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Telluride surprises are worth the trip

Most film festivals trumpet their offerings, bragging about their premieres and stars. The Telluride Film Festival, which begins Thursday, treats its films like a poker player treats his hole cards. One imagines Bill Pence and Tom Luddy, the co-founders, looking at the programs from Montreal, Toronto and Venice, and sneaking another peek at their hands.

Telluride never announces its schedule in advance. You have to fly to Denver, take a commuter flight to Montrose, then drive 90 minutes into the Rocky Mountains, all on faith. When you get there, they tell you what they're showing. Usually, it's something amazing.

It was at Telluride that I first saw "Sling Blade," "Roger & Me," "My Dinner with Andre," "My Left Foot," "The Crying Game," "Au revoir les enfants," "Reservoir Dogs" and "Henry: Portrait of a Serial Killer." But apart from the premieres, the festival devotes at least half of its screenings to tributes, revivals, discoveries and silent films with live accompaniment. I know people who hardly even go to the new films at Telluride, figuring they can catch up with them later elsewhere.

A few hints of the 25th anniversary program have leaked out, however. This year, one of the three winners of the Telluride Medal will be actress Meryl Streep, whose autumn release, "Dancing at Lughnasa," will premiere there. I know this because I've been asked to do the Q&A with her onstage. The re-edited "original" version of Orson Welles' "Touch of Evil," which was canceled at Cannes because of the protests of Welles' daughter Beatrice, will be screened at Telluride. I know that because Jonathan Rosenbaum of the Chicago Reader was one of the expert consultants on the project.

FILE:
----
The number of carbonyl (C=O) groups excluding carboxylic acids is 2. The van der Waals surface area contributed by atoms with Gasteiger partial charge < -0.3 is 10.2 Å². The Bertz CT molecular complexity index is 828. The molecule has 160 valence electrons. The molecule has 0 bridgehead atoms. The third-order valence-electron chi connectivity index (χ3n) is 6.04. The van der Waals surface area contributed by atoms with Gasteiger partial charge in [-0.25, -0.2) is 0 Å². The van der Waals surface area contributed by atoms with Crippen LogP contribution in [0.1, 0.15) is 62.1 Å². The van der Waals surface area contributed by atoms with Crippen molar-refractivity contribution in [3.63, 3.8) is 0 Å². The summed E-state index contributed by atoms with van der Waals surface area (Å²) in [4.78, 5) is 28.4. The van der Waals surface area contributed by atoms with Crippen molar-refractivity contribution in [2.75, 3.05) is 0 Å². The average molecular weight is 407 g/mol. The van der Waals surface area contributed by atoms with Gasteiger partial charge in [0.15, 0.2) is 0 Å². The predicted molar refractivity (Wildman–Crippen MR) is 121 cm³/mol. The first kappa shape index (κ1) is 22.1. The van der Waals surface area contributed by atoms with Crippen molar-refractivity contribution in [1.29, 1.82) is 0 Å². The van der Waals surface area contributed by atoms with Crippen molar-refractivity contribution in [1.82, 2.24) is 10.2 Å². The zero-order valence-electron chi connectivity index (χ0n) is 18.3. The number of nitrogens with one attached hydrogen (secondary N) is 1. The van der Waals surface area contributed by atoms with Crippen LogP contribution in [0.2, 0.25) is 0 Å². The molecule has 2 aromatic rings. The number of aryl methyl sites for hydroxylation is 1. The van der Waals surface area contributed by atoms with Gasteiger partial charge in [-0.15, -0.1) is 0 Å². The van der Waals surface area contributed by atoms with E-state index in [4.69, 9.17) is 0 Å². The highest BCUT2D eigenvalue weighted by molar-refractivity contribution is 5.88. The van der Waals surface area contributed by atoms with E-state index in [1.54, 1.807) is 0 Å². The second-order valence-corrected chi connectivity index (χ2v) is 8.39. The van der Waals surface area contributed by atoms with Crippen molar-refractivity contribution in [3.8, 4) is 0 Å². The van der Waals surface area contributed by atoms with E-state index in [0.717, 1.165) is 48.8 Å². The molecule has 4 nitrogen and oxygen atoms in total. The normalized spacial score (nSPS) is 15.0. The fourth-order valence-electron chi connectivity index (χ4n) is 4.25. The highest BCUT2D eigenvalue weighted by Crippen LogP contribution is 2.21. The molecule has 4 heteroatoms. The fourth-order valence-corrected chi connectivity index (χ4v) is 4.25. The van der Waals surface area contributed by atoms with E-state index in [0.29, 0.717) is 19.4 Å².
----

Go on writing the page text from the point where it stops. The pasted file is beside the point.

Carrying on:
King Vidor's silent classic "The Crowd" (1925) will be the featured silent film; I know that because Variety said so in its advance story, which also announced that this year's guest programmer will be director Peter Bogdanovich. And I've heard that Stanley Kauffmann, the legendary film critic of the New Republic, will be there to celebrate his 40th anniversary with the magazine.

I can also predict that the great German director Werner Herzog will attend, because he almost always does. When Pence and producer Tom Luddy co-founded the festival 25 years ago, Herzog was one of their first supporters, and in those early days, before screenings took every moment of the day and night, he ran an annual softball game.

In the early years Telluride was a tiny festival, with fewer than 1,000 people attending; now it has expanded into a small festival, with about 3,500 people expected. The crowds have outgrown the tiny Sheridan Opera House, the Nugget Theater, the Community Center, the Masons Hall and Elks Park; now a new portable cinema is erected in the high school gym every year, complete with Dolby sound. But the town and the crowds are still small enough that you can count on running into almost everybody you know, especially at the combination Labor Day picnic and panel discussion.

Of the festivals I attend, Cannes is the most important, Toronto is the most useful, and Telluride is the most fun. That's partly because of the spectacular setting in the mountains, partly because it's small and mostly because Pence and Luddy program with such imagination. They've shown films that weren't supposed to exist and honored filmmakers who weren't thought to still be alive. Once they pulled off a double play, showing the long-lost "Napoléon" (1927) to its 91-year-old director, Abel Gance. Screenings like that are worth driving up a mountain for.

Roger Ebert

Roger Ebert was the film critic of the Chicago Sun-Times from 1967 until his death in 2013. In 1975, he won the Pulitzer Prize for distinguished criticism.

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